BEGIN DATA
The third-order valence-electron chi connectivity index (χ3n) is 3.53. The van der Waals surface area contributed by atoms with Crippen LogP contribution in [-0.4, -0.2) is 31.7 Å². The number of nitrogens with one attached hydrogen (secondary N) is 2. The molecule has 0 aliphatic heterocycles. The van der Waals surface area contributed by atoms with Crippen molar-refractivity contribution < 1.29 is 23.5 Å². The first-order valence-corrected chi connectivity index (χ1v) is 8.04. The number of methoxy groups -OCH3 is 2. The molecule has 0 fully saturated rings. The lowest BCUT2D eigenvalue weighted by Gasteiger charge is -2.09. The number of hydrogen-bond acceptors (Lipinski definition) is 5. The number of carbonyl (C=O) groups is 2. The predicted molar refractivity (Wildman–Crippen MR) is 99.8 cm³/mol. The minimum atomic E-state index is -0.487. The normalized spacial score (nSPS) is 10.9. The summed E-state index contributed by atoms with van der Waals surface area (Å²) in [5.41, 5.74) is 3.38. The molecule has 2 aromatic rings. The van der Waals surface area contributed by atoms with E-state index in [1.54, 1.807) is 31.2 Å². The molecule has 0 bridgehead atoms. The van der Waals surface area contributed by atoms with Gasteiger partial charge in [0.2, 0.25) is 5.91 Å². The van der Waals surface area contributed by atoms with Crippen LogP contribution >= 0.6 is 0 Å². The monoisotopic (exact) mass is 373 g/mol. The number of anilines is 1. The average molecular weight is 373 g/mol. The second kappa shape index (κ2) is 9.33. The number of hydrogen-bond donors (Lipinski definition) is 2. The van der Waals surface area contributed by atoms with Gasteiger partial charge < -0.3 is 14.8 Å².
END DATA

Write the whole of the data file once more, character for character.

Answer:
The third-order valence-electron chi connectivity index (χ3n) is 3.53. The van der Waals surface area contributed by atoms with Crippen LogP contribution in [-0.4, -0.2) is 31.7 Å². The number of nitrogens with one attached hydrogen (secondary N) is 2. The molecule has 0 aliphatic heterocycles. The van der Waals surface area contributed by atoms with Crippen molar-refractivity contribution < 1.29 is 23.5 Å². The first-order valence-corrected chi connectivity index (χ1v) is 8.04. The number of methoxy groups -OCH3 is 2. The molecule has 0 fully saturated rings. The lowest BCUT2D eigenvalue weighted by Gasteiger charge is -2.09. The number of hydrogen-bond acceptors (Lipinski definition) is 5. The number of carbonyl (C=O) groups is 2. The predicted molar refractivity (Wildman–Crippen MR) is 99.8 cm³/mol. The minimum atomic E-state index is -0.487. The normalized spacial score (nSPS) is 10.9. The summed E-state index contributed by atoms with van der Waals surface area (Å²) in [5.41, 5.74) is 3.38. The molecule has 2 aromatic rings. The van der Waals surface area contributed by atoms with E-state index in [1.54, 1.807) is 31.2 Å². The molecule has 0 bridgehead atoms. The van der Waals surface area contributed by atoms with Gasteiger partial charge in [0.2, 0.25) is 5.91 Å². The van der Waals surface area contributed by atoms with Crippen LogP contribution >= 0.6 is 0 Å². The monoisotopic (exact) mass is 373 g/mol. The number of anilines is 1. The average molecular weight is 373 g/mol. The second kappa shape index (κ2) is 9.33. The number of hydrogen-bond donors (Lipinski definition) is 2. The van der Waals surface area contributed by atoms with Gasteiger partial charge < -0.3 is 14.8 Å².